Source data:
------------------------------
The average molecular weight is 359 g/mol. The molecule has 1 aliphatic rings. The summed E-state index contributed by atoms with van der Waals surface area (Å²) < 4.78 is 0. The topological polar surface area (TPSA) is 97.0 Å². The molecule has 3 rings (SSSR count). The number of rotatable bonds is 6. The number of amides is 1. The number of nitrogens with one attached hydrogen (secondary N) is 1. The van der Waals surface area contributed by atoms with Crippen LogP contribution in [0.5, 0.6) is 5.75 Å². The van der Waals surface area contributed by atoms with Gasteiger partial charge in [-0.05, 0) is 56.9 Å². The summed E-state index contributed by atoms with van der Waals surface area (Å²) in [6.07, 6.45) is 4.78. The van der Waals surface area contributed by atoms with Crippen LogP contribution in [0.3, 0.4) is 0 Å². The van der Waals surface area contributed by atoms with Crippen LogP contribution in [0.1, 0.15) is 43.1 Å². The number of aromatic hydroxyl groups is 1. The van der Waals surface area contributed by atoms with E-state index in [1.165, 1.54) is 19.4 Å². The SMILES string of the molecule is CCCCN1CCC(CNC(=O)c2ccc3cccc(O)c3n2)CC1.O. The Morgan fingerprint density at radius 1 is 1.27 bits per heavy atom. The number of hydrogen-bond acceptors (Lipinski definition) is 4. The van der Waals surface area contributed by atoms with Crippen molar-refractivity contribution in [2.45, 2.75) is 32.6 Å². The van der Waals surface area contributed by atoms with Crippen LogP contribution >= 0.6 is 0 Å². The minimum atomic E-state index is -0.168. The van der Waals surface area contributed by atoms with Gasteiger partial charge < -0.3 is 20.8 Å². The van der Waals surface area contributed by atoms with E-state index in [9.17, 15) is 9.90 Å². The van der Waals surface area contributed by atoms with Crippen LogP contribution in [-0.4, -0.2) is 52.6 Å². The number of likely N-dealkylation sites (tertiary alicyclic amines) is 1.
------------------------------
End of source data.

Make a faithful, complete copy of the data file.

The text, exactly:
The average molecular weight is 359 g/mol. The molecule has 1 aliphatic rings. The summed E-state index contributed by atoms with van der Waals surface area (Å²) < 4.78 is 0. The topological polar surface area (TPSA) is 97.0 Å². The molecule has 3 rings (SSSR count). The number of rotatable bonds is 6. The number of amides is 1. The number of nitrogens with one attached hydrogen (secondary N) is 1. The van der Waals surface area contributed by atoms with Crippen LogP contribution in [0.5, 0.6) is 5.75 Å². The van der Waals surface area contributed by atoms with Gasteiger partial charge in [-0.05, 0) is 56.9 Å². The summed E-state index contributed by atoms with van der Waals surface area (Å²) in [6.07, 6.45) is 4.78. The van der Waals surface area contributed by atoms with Crippen LogP contribution in [0.3, 0.4) is 0 Å². The van der Waals surface area contributed by atoms with Crippen LogP contribution in [0.1, 0.15) is 43.1 Å². The number of aromatic hydroxyl groups is 1. The van der Waals surface area contributed by atoms with E-state index in [1.165, 1.54) is 19.4 Å². The SMILES string of the molecule is CCCCN1CCC(CNC(=O)c2ccc3cccc(O)c3n2)CC1.O. The Morgan fingerprint density at radius 1 is 1.27 bits per heavy atom. The number of hydrogen-bond acceptors (Lipinski definition) is 4. The van der Waals surface area contributed by atoms with Crippen molar-refractivity contribution in [2.45, 2.75) is 32.6 Å². The van der Waals surface area contributed by atoms with Crippen LogP contribution >= 0.6 is 0 Å². The minimum atomic E-state index is -0.168. The van der Waals surface area contributed by atoms with Gasteiger partial charge < -0.3 is 20.8 Å². The van der Waals surface area contributed by atoms with E-state index in [9.17, 15) is 9.90 Å². The van der Waals surface area contributed by atoms with Crippen LogP contribution in [-0.4, -0.2) is 52.6 Å². The number of likely N-dealkylation sites (tertiary alicyclic amines) is 1.